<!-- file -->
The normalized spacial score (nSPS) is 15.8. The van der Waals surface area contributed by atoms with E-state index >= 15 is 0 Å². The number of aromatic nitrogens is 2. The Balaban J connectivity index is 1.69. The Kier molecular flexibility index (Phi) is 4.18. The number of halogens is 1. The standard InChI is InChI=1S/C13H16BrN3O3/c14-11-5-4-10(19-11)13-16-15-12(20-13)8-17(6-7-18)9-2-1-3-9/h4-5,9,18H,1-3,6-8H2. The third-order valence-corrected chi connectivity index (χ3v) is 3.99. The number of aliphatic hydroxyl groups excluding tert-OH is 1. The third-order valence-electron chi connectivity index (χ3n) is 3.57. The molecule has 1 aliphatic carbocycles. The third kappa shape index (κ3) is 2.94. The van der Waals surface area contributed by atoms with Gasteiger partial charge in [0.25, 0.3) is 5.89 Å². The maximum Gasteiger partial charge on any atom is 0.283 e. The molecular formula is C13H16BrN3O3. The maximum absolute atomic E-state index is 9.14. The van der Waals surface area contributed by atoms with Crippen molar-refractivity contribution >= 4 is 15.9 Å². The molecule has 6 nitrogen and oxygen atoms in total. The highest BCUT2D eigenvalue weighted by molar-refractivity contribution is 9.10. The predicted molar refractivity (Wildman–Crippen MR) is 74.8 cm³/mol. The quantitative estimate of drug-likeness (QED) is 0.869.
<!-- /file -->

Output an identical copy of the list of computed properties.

The normalized spacial score (nSPS) is 15.8. The van der Waals surface area contributed by atoms with E-state index >= 15 is 0 Å². The number of aromatic nitrogens is 2. The Balaban J connectivity index is 1.69. The Kier molecular flexibility index (Phi) is 4.18. The number of halogens is 1. The standard InChI is InChI=1S/C13H16BrN3O3/c14-11-5-4-10(19-11)13-16-15-12(20-13)8-17(6-7-18)9-2-1-3-9/h4-5,9,18H,1-3,6-8H2. The third-order valence-corrected chi connectivity index (χ3v) is 3.99. The number of aliphatic hydroxyl groups excluding tert-OH is 1. The third-order valence-electron chi connectivity index (χ3n) is 3.57. The molecule has 1 aliphatic carbocycles. The third kappa shape index (κ3) is 2.94. The van der Waals surface area contributed by atoms with Gasteiger partial charge in [0.25, 0.3) is 5.89 Å². The maximum Gasteiger partial charge on any atom is 0.283 e. The molecular formula is C13H16BrN3O3. The maximum absolute atomic E-state index is 9.14. The van der Waals surface area contributed by atoms with Crippen molar-refractivity contribution >= 4 is 15.9 Å². The molecule has 6 nitrogen and oxygen atoms in total. The highest BCUT2D eigenvalue weighted by molar-refractivity contribution is 9.10. The predicted molar refractivity (Wildman–Crippen MR) is 74.8 cm³/mol. The quantitative estimate of drug-likeness (QED) is 0.869.